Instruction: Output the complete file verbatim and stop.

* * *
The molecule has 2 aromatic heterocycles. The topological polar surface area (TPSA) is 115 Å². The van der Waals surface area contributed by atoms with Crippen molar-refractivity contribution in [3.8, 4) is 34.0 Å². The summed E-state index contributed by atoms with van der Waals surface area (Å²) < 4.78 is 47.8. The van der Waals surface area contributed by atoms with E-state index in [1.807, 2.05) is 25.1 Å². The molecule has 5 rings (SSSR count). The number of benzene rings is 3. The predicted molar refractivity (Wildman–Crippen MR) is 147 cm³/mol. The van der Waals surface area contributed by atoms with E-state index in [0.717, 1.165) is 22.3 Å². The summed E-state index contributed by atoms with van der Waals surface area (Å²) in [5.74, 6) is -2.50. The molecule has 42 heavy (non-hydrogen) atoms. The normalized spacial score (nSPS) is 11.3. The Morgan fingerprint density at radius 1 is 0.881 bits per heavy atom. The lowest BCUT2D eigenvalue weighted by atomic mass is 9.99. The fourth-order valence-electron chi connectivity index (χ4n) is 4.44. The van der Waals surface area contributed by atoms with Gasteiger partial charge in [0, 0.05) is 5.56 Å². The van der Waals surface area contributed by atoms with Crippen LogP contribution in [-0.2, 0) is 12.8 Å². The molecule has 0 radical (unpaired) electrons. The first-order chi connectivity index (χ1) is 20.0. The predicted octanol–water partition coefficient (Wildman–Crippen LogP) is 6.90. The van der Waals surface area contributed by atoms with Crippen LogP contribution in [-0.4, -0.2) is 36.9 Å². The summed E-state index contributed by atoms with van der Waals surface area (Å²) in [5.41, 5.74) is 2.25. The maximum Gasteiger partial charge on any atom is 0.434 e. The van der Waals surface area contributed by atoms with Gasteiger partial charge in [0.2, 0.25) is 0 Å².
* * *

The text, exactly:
The molecule has 2 aromatic heterocycles. The topological polar surface area (TPSA) is 115 Å². The van der Waals surface area contributed by atoms with Crippen molar-refractivity contribution in [3.8, 4) is 34.0 Å². The summed E-state index contributed by atoms with van der Waals surface area (Å²) < 4.78 is 47.8. The van der Waals surface area contributed by atoms with E-state index in [1.807, 2.05) is 25.1 Å². The molecule has 5 rings (SSSR count). The number of benzene rings is 3. The predicted molar refractivity (Wildman–Crippen MR) is 147 cm³/mol. The van der Waals surface area contributed by atoms with E-state index in [0.717, 1.165) is 22.3 Å². The summed E-state index contributed by atoms with van der Waals surface area (Å²) in [5.74, 6) is -2.50. The molecule has 42 heavy (non-hydrogen) atoms. The normalized spacial score (nSPS) is 11.3. The Morgan fingerprint density at radius 1 is 0.881 bits per heavy atom. The lowest BCUT2D eigenvalue weighted by atomic mass is 9.99. The fourth-order valence-electron chi connectivity index (χ4n) is 4.44. The van der Waals surface area contributed by atoms with Gasteiger partial charge in [0, 0.05) is 5.56 Å². The van der Waals surface area contributed by atoms with Crippen LogP contribution in [-0.2, 0) is 12.8 Å². The molecule has 0 radical (unpaired) electrons. The first-order chi connectivity index (χ1) is 20.0. The predicted octanol–water partition coefficient (Wildman–Crippen LogP) is 6.90. The van der Waals surface area contributed by atoms with Crippen LogP contribution in [-0.4, -0.2) is 36.9 Å². The summed E-state index contributed by atoms with van der Waals surface area (Å²) in [5.41, 5.74) is 2.25. The maximum Gasteiger partial charge on any atom is 0.434 e. The van der Waals surface area contributed by atoms with Gasteiger partial charge in [0.2, 0.25) is 0 Å².